Divide: s32(2097152000 * 65536 / 13107200) = 10,485,760
```

This is fixed point, where **ONE** = 65536, so this represents: 160.0 - exactly what we expect for being on the right side of the screen. No problems here.

Now remember that an s32 (32-bit integer) can hold a maximum value of 2,147,483,647; you will probably notice how close we got to overflowing this value in the multiply above. Much bigger and things would start behaving weird. So let’s see what happens when we bump up the resolution to 640x400:

```
div16(mul16(13107200, 20971520), 13107200):
Multiply: s32(13107200 * 20971520 / 65536) = 4,194,304,000 -- OVERFLOW
...
```

Here the value overflows during the multiplication so when we get to the divide its already very wrong. But wait, the final answer should be 20,971,520 - so there should be plenty of precision! And indeed that is true.

## The Solution

The problem with the original code is that the multiplication and division operations should be “fused” - in other words we should do them as one operation in 64-bits before dropping back from 64-bits to 32-bits.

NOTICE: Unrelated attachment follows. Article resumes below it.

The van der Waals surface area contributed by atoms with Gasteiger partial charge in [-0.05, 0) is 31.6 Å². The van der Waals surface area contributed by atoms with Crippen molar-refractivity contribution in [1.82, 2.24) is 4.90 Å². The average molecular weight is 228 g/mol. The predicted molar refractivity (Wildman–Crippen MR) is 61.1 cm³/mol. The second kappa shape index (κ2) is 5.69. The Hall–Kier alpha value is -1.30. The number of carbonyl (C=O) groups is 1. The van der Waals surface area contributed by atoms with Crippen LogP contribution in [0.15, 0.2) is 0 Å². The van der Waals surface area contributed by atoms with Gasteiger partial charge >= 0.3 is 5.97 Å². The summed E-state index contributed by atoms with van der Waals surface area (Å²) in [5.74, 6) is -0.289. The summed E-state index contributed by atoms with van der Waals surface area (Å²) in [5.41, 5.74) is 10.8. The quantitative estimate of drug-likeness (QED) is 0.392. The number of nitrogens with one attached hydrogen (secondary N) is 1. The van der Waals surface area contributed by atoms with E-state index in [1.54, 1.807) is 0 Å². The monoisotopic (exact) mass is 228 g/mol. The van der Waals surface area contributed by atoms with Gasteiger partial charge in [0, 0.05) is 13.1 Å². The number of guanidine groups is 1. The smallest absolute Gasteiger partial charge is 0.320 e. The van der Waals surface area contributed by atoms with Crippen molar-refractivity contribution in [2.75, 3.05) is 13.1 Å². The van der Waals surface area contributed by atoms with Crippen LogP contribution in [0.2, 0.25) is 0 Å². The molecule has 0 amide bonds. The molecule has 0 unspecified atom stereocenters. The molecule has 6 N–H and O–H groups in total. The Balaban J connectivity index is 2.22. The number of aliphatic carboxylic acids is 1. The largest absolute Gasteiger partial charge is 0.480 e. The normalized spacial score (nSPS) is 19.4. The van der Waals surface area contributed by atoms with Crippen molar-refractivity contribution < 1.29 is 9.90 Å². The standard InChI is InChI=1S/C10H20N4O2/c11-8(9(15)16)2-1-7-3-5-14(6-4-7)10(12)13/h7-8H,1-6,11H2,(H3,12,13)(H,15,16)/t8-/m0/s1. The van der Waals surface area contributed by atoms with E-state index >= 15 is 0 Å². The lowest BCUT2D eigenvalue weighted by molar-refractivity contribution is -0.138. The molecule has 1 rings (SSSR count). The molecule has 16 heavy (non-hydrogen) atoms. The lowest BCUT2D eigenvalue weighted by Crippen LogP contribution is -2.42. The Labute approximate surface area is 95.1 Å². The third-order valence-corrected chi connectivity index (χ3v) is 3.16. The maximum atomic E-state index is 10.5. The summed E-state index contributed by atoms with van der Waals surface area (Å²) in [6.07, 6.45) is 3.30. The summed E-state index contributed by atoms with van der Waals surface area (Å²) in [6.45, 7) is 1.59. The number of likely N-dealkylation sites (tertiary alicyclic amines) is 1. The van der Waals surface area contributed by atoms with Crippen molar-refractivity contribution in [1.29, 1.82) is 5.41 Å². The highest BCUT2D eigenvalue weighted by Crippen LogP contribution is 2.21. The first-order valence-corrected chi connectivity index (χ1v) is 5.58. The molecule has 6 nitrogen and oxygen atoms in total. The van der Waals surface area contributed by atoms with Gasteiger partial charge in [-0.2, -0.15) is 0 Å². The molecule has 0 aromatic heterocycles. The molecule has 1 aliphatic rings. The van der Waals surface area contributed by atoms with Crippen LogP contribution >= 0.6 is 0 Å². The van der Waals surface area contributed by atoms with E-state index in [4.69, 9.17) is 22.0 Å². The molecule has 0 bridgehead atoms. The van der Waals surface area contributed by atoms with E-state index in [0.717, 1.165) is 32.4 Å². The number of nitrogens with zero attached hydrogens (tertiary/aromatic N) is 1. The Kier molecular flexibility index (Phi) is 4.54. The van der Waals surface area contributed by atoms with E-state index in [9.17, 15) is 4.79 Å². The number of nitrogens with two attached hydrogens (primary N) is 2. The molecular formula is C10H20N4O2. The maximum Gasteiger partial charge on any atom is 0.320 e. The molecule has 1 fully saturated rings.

So we replace mul16() and div16() with a single function fusedMulDiv(a, b, c), which computes `(a * b) / c`

as one operation. Let’s see what that looks like:

```
fixed16 fusedMulDiv(fixed16 a, fixed16 b, fixed16 c)
{
s64 a64 = s64(a);
s64 b64 = s64(b);
s64 c64 = s64(c);
return ((a * b) / c) >> 16;
}
```

In other words (a * b) / c is computed in 64-bits - essentially 48.16 fixed point - and only converted to 32 bits once it is done. So let’s look at the results:

```
fusedMulDiv(13107200, 20971520, 13107200):
s32(13107200 * 20971520 / 13107200) = 20,971,520 -- No more overflow!
```

And since **ONE** = 65536, this represents 320.0 - exactly what we expect at 640x400 at the right edge of the screen.

## Reality

Of course this, while being the most prominenent issue, is not the only one. The way scanlines are handled had to be fixed up as well. And there we really do need more precision, the original DOS game used 10-bits of fractional precision during scanline drawing for the texture coordinates, which is barely enough at 320x200. At higher resolutions we really need twice that (20-bits) to avoid artifacts, though 16-bits is tolerable (and most likely the solution used on the MAC). But this is a limited area of the code and so using specialized fixed point types for scanlines only affects a small amount of code, instead of the whole renderer.

## Classic Renderer Release

So what does this mean for the release? To put it simply the renderer will detect if you are running at 320x200 or a higher resolution. If you are running at 320x200 the original code will be used as-is, flaws and all, in order to maintain the original limits. If you are running at any higher resolution or widescreen, then the code will instead use the improved, proper calculations as described here - just like the MAC port of Dark Forces and Outlaws - resulting in cleaner visuals, higher limits and a renderer that works well at higher resolutions.